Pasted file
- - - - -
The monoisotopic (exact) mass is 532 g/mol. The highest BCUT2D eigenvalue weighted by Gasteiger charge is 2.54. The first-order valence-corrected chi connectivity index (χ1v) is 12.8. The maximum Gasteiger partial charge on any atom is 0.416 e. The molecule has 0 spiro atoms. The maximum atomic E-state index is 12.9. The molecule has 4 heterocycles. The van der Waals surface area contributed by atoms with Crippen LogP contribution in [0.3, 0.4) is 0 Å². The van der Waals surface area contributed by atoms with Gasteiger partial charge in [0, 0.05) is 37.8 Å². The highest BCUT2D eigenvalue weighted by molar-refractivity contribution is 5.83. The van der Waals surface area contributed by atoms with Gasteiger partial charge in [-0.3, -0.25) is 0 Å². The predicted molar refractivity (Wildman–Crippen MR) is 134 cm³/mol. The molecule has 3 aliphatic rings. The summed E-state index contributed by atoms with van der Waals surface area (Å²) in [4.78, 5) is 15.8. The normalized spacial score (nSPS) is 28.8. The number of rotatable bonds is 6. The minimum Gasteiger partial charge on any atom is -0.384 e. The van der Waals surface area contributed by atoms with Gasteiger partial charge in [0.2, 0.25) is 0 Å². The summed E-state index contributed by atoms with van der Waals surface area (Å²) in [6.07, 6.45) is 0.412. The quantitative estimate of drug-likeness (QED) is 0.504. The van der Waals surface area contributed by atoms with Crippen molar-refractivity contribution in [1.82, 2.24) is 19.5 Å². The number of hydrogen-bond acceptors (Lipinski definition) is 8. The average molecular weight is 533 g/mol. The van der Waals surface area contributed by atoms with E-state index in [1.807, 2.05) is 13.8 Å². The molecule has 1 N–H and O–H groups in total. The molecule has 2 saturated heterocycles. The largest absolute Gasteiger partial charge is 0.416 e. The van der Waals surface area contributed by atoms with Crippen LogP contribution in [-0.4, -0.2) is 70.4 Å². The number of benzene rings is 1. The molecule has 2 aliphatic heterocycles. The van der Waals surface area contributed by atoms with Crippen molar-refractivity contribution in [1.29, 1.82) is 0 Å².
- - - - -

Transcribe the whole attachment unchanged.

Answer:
The monoisotopic (exact) mass is 532 g/mol. The highest BCUT2D eigenvalue weighted by Gasteiger charge is 2.54. The first-order valence-corrected chi connectivity index (χ1v) is 12.8. The maximum Gasteiger partial charge on any atom is 0.416 e. The molecule has 0 spiro atoms. The maximum atomic E-state index is 12.9. The molecule has 4 heterocycles. The van der Waals surface area contributed by atoms with Crippen LogP contribution in [0.3, 0.4) is 0 Å². The van der Waals surface area contributed by atoms with Gasteiger partial charge in [0, 0.05) is 37.8 Å². The highest BCUT2D eigenvalue weighted by molar-refractivity contribution is 5.83. The van der Waals surface area contributed by atoms with Gasteiger partial charge in [-0.3, -0.25) is 0 Å². The predicted molar refractivity (Wildman–Crippen MR) is 134 cm³/mol. The molecule has 3 aliphatic rings. The summed E-state index contributed by atoms with van der Waals surface area (Å²) in [4.78, 5) is 15.8. The normalized spacial score (nSPS) is 28.8. The number of rotatable bonds is 6. The minimum Gasteiger partial charge on any atom is -0.384 e. The van der Waals surface area contributed by atoms with Gasteiger partial charge in [0.2, 0.25) is 0 Å². The summed E-state index contributed by atoms with van der Waals surface area (Å²) in [6.07, 6.45) is 0.412. The quantitative estimate of drug-likeness (QED) is 0.504. The van der Waals surface area contributed by atoms with Crippen molar-refractivity contribution in [1.82, 2.24) is 19.5 Å². The number of hydrogen-bond acceptors (Lipinski definition) is 8. The average molecular weight is 533 g/mol. The van der Waals surface area contributed by atoms with E-state index in [1.807, 2.05) is 13.8 Å². The molecule has 1 N–H and O–H groups in total. The molecule has 2 saturated heterocycles. The largest absolute Gasteiger partial charge is 0.416 e. The van der Waals surface area contributed by atoms with Crippen LogP contribution in [-0.4, -0.2) is 70.4 Å². The number of benzene rings is 1. The molecule has 2 aliphatic heterocycles. The van der Waals surface area contributed by atoms with Crippen molar-refractivity contribution in [1.29, 1.82) is 0 Å².